Resuscitation on the pitch

Netherlands Heart Journal, Oct 2017

N. M. Panhuyzen-Goedkoop, J. J. Piek

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Resuscitation on the pitch

Neth Heart J 0 Heart Center , Radboudumc Nijmegen , The Netherlands 1 Sports Medical Centre Papendal , Arnhem , The Netherlands 2 Heart Center, Academic Medical Centre Amsterdam , Amsterdam , The Netherlands When an athlete dies suddenly this is a very tragic event, raising media attention and a discussion on how to protect athletes. As a result more pre-participation screening is requested to identify athletes with very rare inherited cardiovascular disorders at risk of the life-threatening cardiac arrhythmia i.e. ventricular tachycardia/fibrillation (VT/VF) [1]. The incidence of sudden cardiac death (SCD) in athletes is low (0.6-2.85/100,000 annually) [2, 3]. The annual incidences of SCD (3-10.7/100,000) and VT/VF (84.0/100,000) in the overall population are reported to be substantially higher [4, 5]. There are no comprehensive data on the incidence of out-of-hospital cardiac arrest in athletes [6]. Pre-participation cardiovascular screening in athletes is a widely accepted method for primary prevention of SCD. Including an ECG is still a topic of debate. However, there is strong support to include an ECG routinely in pre-participation cardiovascular screening in both young and master athletes [7]. If pre-participation screening fails, bystander resuscitation using an automatic external defibrillator (AED) is used for secondary prevention to save an athlete's life [1]. In 2015 the European Resuscitation Council (ERC) guidelines for resuscitation (2010) were updated [8]. The most important updated issues are an interaction of emergency medical services with the bystander performing cardiopulmonary resuscitation (CPR) and the use of an - automated external defibrillator (AED) [ 8 ]. The emergency medical services provide telephone assistance in CPR and the location of an AED [ 8 ]. Bystanders should be trained and able to assess rapidly if the victim is 1) unresponsive and 2) not breathing normally by checking the Airway (A) and Breathing (B). These key observations are critical in early recognition of Circulation arrest (C). Critical seconds can be lost when this sudden circulatory arrest (SCA) situation is not recognised immediately and time can be wasted trying to get access to and open the airway system [ 9 ]. In SCA (unresponsiveness and not breathing normally) CPR should be initiated immediately with chest compressions (depth 5–6 cm, rate 100–120 compressions/min) combined with rescue breaths (ratio 30:2) [ 8 ]. Public access AED programs are essential for early defibrillation. However, the ERC guidelines do not describe CPR in athletes and recreational sports participants. When an athlete suddenly and unexpectedly collapses at a training session or during a match the most obvious cause is an underlying cardiac disorder [ 2, 3 ]. It is very important that such a life-threatening situation (VT/VF) is recognised early and CPR is commenced to save the athlete’s life [8]. Any witness of this SCA – i. e. medical personnel, team player, referee, spectator, or other person – should not hesitate and start chest compressions immediately as described by the ERC [ 8 ]. A second person is urged to fetch an AED if available at the sport’s facility and connects the AED to the victim without ceasing chest compressions. A third person should call 112 (in European countries) asking to send for an ambulance to assist CPR. In the meantime, putting your mobile phone on the loudspeaker, 112 will guide you through the resuscitation procedure until the ambulance personnel has arrived. When the AED says ‘rhythm analysis’ the chest compressions are briefly interrupted. Next the AED says ‘do not touch the patient’ and Conflict of interest N.M. Panhuyzen-Goedkoop and J.J. Piek declare that they have no competing interests. Open Access This article is distributed under the terms of the Creative Commons Attribution 4.0 International License (http:// creativecommons.org/licenses/by/4.0/), which permits unrestricted use, distribution, and reproduction in any medium, provided you give appropriate credit to the original author(s) and the source, provide a link to the Creative Commons license, and indicate if changes were made. 1. Drezner J , Harmon K , Heistand J , et al. Effectiveness of emergency response planning for sudden cardiac arrest in United States high schools with automated external defibrillators . Circulation . 2009 ; 120 : 518 - 25 . 2. Corrado D , Basso C , Pavei A , et al. Trends in sudden cardiovascular death in young competitive athletes after implementation of a pre-participation screening program . J Am Med Assoc . 2006 ; 296 : 1593 - 601 . 3. Harmon KG , Asif IM , Maleszewski JJ , et al. Incidence, etiology, and comparative frequency of sudden cardiac death in NCAA athletes: a decade in review . Circulation . 2015 ; 132 : 10 - 9 . 4. Berdowski J , Berg RA , Tijssen JG , et al. Global incidences of outof-hospital cardiac arrest and survival rates: systematic review of 67 prospective studies . Resuscitation . 2010 ; 81 : 1479 - 87 . 5. Risgaard B . Sudden cardiac death: a nationwide cohort study among the young . Dan Med J. 2016 ; 63 : B5321 . 6. Solberg EE , Borjesson M , Sharma S , et al. Sudden cardiac arrest in sports - need for uniform registration: a position paper from the Sports Cardiology Section of the European Association for Cardiovascular Prevention and Rehabilitation . Eur J Prev Cardiol . 2016 ; 23 : 657 - 67 . 7. van der Wall EE. ECG screening in athletes: optional or mandatory? Neth Heart J. 2015 ; 23 : 353 - 5 . 8. Perkins GD , Handley AJ , Koster RW . European resuscitation council guidelines for resuscitation 2015 . Section 2. Adult basic life support and automated external defibrillation . Resuscitation . 2015 ; 95 : 81 - 99 . 9. Viskin D , Rosso R , Havakuk O , et al. Attempts to prevent “tongue swallowing” may well be the main obstacle for successful bystander resuscitation of athletes with cardiac arrest . Heart Rhythm . 2017 ; https://doi.org/10.1016/j.hrthm. 2017 . 08 .012. 10. Zijlstra JA , Radstok A , Pijls R , et al. Overleven na een reanimatie buiten het ziekenhuis: vergelijking van de resultaten van 6 verschillende Nederlandse regio's . In: Reanimatie in Nederland. Den Haag: Hartstichting; 2016 .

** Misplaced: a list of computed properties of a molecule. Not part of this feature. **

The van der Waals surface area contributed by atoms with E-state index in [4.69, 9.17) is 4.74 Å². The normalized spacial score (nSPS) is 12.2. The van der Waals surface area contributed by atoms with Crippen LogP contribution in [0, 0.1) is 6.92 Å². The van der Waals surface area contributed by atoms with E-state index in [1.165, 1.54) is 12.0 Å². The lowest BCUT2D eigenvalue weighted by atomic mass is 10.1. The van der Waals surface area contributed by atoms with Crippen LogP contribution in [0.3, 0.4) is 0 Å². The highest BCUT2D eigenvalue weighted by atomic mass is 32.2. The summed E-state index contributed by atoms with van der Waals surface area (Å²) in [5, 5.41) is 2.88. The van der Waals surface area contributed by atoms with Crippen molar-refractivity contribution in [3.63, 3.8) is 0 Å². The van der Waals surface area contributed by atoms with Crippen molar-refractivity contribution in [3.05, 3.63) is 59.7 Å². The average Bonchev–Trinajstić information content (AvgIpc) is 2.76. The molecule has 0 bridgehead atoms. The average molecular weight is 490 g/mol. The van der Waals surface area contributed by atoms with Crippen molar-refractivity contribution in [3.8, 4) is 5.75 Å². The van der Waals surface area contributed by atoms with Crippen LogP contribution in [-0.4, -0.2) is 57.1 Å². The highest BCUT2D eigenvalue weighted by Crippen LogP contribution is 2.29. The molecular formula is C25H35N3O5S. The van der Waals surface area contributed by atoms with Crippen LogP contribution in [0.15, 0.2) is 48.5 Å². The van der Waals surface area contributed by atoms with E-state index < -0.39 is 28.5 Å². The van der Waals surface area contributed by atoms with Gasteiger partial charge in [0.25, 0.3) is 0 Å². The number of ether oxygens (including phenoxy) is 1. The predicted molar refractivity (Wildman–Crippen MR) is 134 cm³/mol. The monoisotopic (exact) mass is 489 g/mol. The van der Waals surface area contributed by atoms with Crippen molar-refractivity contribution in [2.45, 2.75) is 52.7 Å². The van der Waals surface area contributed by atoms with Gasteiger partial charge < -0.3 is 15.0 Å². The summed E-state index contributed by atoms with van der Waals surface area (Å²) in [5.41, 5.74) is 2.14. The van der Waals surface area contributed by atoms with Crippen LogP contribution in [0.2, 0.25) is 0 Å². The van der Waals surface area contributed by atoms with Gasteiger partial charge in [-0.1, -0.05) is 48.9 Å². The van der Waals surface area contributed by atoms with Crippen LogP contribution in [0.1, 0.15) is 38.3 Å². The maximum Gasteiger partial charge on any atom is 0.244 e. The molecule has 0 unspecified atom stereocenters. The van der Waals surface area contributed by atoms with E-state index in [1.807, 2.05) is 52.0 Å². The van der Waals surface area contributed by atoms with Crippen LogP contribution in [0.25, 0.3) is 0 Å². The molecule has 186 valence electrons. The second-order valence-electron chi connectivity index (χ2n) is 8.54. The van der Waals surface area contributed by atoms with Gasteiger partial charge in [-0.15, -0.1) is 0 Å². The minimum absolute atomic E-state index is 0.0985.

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N. M. Panhuyzen-Goedkoop, J. J. Piek. Resuscitation on the pitch, Netherlands Heart Journal, 2017, 603-604, DOI: 10.1007/s12471-017-1043-7